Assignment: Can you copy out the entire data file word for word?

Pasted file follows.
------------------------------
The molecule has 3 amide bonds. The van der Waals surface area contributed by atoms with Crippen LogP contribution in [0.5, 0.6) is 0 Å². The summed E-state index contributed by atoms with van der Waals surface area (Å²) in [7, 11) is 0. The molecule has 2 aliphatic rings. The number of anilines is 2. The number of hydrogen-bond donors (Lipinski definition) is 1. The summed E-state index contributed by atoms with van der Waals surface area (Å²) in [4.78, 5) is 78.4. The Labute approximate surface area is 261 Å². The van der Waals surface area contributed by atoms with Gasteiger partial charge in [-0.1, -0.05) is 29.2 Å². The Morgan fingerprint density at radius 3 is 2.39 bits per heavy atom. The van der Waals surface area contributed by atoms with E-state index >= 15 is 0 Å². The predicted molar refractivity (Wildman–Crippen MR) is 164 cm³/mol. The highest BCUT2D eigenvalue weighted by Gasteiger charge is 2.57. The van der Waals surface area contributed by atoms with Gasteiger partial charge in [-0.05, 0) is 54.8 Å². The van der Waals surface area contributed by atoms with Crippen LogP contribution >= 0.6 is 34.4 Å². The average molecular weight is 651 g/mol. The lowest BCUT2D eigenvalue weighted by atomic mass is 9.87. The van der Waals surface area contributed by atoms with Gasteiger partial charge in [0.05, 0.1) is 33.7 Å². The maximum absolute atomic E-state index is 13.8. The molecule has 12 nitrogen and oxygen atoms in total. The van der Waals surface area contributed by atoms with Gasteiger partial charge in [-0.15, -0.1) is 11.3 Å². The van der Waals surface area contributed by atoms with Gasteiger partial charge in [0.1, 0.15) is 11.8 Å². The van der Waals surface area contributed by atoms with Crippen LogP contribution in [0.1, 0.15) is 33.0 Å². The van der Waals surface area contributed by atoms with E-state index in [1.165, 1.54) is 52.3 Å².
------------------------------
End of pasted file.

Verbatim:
The molecule has 3 amide bonds. The van der Waals surface area contributed by atoms with Crippen LogP contribution in [0.5, 0.6) is 0 Å². The summed E-state index contributed by atoms with van der Waals surface area (Å²) in [7, 11) is 0. The molecule has 2 aliphatic rings. The number of anilines is 2. The number of hydrogen-bond donors (Lipinski definition) is 1. The summed E-state index contributed by atoms with van der Waals surface area (Å²) in [4.78, 5) is 78.4. The Labute approximate surface area is 261 Å². The van der Waals surface area contributed by atoms with Gasteiger partial charge in [-0.1, -0.05) is 29.2 Å². The Morgan fingerprint density at radius 3 is 2.39 bits per heavy atom. The van der Waals surface area contributed by atoms with E-state index >= 15 is 0 Å². The predicted molar refractivity (Wildman–Crippen MR) is 164 cm³/mol. The highest BCUT2D eigenvalue weighted by Gasteiger charge is 2.57. The van der Waals surface area contributed by atoms with Gasteiger partial charge in [-0.05, 0) is 54.8 Å². The van der Waals surface area contributed by atoms with Crippen LogP contribution >= 0.6 is 34.4 Å². The average molecular weight is 651 g/mol. The lowest BCUT2D eigenvalue weighted by atomic mass is 9.87. The van der Waals surface area contributed by atoms with Gasteiger partial charge in [0.05, 0.1) is 33.7 Å². The maximum absolute atomic E-state index is 13.8. The molecule has 12 nitrogen and oxygen atoms in total. The van der Waals surface area contributed by atoms with Gasteiger partial charge in [-0.15, -0.1) is 11.3 Å². The van der Waals surface area contributed by atoms with Gasteiger partial charge in [0.1, 0.15) is 11.8 Å². The van der Waals surface area contributed by atoms with Crippen LogP contribution in [0.1, 0.15) is 33.0 Å². The van der Waals surface area contributed by atoms with E-state index in [1.165, 1.54) is 52.3 Å².